Monday, September 26, 2011

Families and Resorative Justice

It might be interesting for the Museum of Culture and Environment at some point to develop an exhibition on restorative justice, with special attention to how families attempt to make amends for historical wrong-doing, or at least to enter into productive dialogue with other families with whom they are linked through historical bonds of suffering and injustice.

A fascinating article by Lynda Mapes in The Seattle Times (9/25/11) details efforts by descendants of American explorer William Clark (of the famed Lewis and Clark expedition) to "right a wrong" committed against the Chinook tribe of the Pacific Northwest.

During the winter of 1805-06, the Corps of Discovery stole a canoe belonging to the Chinook; now, over two centuries later, Clark's descendants have made partial restitution by presenting an elaborate ocean-going canoe to the Chinook nation. Mapes describes a quasi-private ceremony in which the canoe was carried by Clark family members, and then ritually cleansed by Chinook and Clark descendants with cedar boughs. This ritual event, initiated by a family in an act of atonement and apology, is all the more poignant given the long history of dispossession suffered by the Chinook Nation, and given the fact, noted by Mapes, that canoes were traditionally regarded by the Chinook as quasi-animate members of the family. (The complex"birth" of this repatriated canoe is described in the event's website, at:   )

It occurs to me that this remarkable ritual event is exemplary of a broader recent pattern in restorative justice activities, in which family members have sought to make amends for the unjust acts of their ancestors. This phenomenon is related to the forms of institutional apology or historical reflection explored in my book The Accidental Slaveowner (which details the recent 'statement of regret" by the Emory University Board of Trustees for the institution's 'entwinement' with slavery). Yet these more private acts carry a special kind of force precisely because they are carried out by family networks, and involve such close person-to-person transactions and dialogue. 

Perhaps the most prominent examples in the U.S. of family-to-family restorative justice have taken place under the rubric of the remarkable grass-roots organization, "Coming to the Table,"

Descendants of slave-owning and enslaved families, in many cases distant cousins to one another, have engaged in difficult dialogues about the legacies of slavery and racial injustice in American society. Some of these conversations have been held in public or are documented on the group's website; others proceed in relative privacy.  

I don't know of a comparable event to the Clark repatriation of the canoe, among or between the Coming to the Table families. In the Clark-Chinook case, after all, there was a specific wrong on a specifiable date, that could be symbolized and partially righted by the 'return' of a specific object. In the case of chattel slavery, the histories of injustice and suffering are so vast it is difficult to imagine any specific act of restoration that would seem appropriate. (Hence, the intensity of debates around the Reparations movement; how can historical debts associated with slavery possibly be repaid?)  Rather, the work of social healing that takes place in the shadow of  chattel slavery seems continuous and piecemeal; attending family reunions across lines of race, helping to restore one another's family cemeteries, and so forth.  (In chapter two of The Accidental Slaveowner I  describe an important act of family-to-family restorative justice, which seems to have been only partially conscious; an elderly white descendant of a slaveowner gifts a house to her African American cousin, herself the descendant of that slaveowner and an enslaved woman.)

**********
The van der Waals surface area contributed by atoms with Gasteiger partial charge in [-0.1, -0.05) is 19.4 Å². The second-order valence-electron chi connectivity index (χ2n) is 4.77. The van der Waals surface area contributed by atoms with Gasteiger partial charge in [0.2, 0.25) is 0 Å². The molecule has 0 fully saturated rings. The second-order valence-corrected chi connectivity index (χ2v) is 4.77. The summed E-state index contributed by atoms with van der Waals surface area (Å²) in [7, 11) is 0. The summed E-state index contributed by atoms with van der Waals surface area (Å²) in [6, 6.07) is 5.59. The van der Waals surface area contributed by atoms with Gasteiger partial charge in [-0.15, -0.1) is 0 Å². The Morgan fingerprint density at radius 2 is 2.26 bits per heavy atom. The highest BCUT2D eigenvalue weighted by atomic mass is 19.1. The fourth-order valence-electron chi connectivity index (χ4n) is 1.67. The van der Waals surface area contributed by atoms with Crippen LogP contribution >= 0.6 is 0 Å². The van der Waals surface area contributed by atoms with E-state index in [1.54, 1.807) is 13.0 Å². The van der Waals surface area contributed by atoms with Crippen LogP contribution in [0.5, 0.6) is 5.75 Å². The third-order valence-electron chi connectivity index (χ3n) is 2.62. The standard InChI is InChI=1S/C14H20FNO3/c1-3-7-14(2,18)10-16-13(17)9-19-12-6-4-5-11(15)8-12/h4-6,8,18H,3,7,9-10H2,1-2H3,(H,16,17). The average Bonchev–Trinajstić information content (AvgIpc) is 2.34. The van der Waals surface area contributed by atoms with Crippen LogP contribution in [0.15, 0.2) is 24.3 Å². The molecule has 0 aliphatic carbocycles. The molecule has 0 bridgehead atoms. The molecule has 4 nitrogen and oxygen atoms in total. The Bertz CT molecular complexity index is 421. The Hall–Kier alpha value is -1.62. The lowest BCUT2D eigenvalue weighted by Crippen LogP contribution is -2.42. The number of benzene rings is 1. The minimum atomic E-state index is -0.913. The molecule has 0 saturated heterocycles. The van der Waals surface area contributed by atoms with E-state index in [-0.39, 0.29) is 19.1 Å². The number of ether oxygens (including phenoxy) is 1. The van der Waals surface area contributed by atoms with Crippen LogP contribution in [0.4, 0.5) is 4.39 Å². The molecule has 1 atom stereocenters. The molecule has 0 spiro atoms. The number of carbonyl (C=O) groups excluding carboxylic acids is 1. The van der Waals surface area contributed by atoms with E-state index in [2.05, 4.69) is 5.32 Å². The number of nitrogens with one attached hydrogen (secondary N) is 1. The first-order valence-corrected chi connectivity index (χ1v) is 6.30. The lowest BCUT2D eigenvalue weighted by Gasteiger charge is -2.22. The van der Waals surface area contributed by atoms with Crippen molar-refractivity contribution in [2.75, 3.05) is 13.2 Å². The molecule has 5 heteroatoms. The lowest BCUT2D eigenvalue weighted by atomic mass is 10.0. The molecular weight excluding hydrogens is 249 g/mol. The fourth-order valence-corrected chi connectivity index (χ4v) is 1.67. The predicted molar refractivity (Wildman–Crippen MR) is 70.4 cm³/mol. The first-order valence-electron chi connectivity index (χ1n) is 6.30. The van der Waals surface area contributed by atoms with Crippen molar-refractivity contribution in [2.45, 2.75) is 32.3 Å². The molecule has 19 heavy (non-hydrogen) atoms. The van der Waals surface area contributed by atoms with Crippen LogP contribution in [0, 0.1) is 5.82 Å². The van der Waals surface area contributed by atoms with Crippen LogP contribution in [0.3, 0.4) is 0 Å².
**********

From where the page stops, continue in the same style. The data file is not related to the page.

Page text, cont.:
For all their differences, these family-to-family exchanges may be thought of as an outgrowth of the widespread turn to genealogy in the wake of the publication of Alex Haley's Roots in the 1976 as well as an emerging global sensibility that moral citizenship demands historical accountability for wrongs committed in the past.   These exchanges, of houses, canoes, or of dialogue, speak to the ambiguous nature of the extended family in modern society.  Most of the time, the modern extended family is conceived of as an object of pride often ignored or relegated to the background, yet periodically celebrated in family reunions.  Yet in recent years we have seen a growing tendency (by no means dominant) to conceive of extended families as ethical entities, who can in a sense settle moral debts with one another.  Curiously, this tendency would seem to mark a partial return to a premodern conception of the family, as a corporate person that functioned as a legal entity--and which would thus pay 'blood money' to another family for crimes committed by one of its members. Modern family-based instances of restorative justice are rather different, to be sure, but some of the older sensibility (of the family as a debt-accruing and debt-discharging entity) would seem to endure.

I'm not quite sure what an exhibition on families and restorative justice might look like.  If there were a number of physical objects that were exchanged among families, bearing complex memories of historical injustice, then they might serve as foci of the show.  

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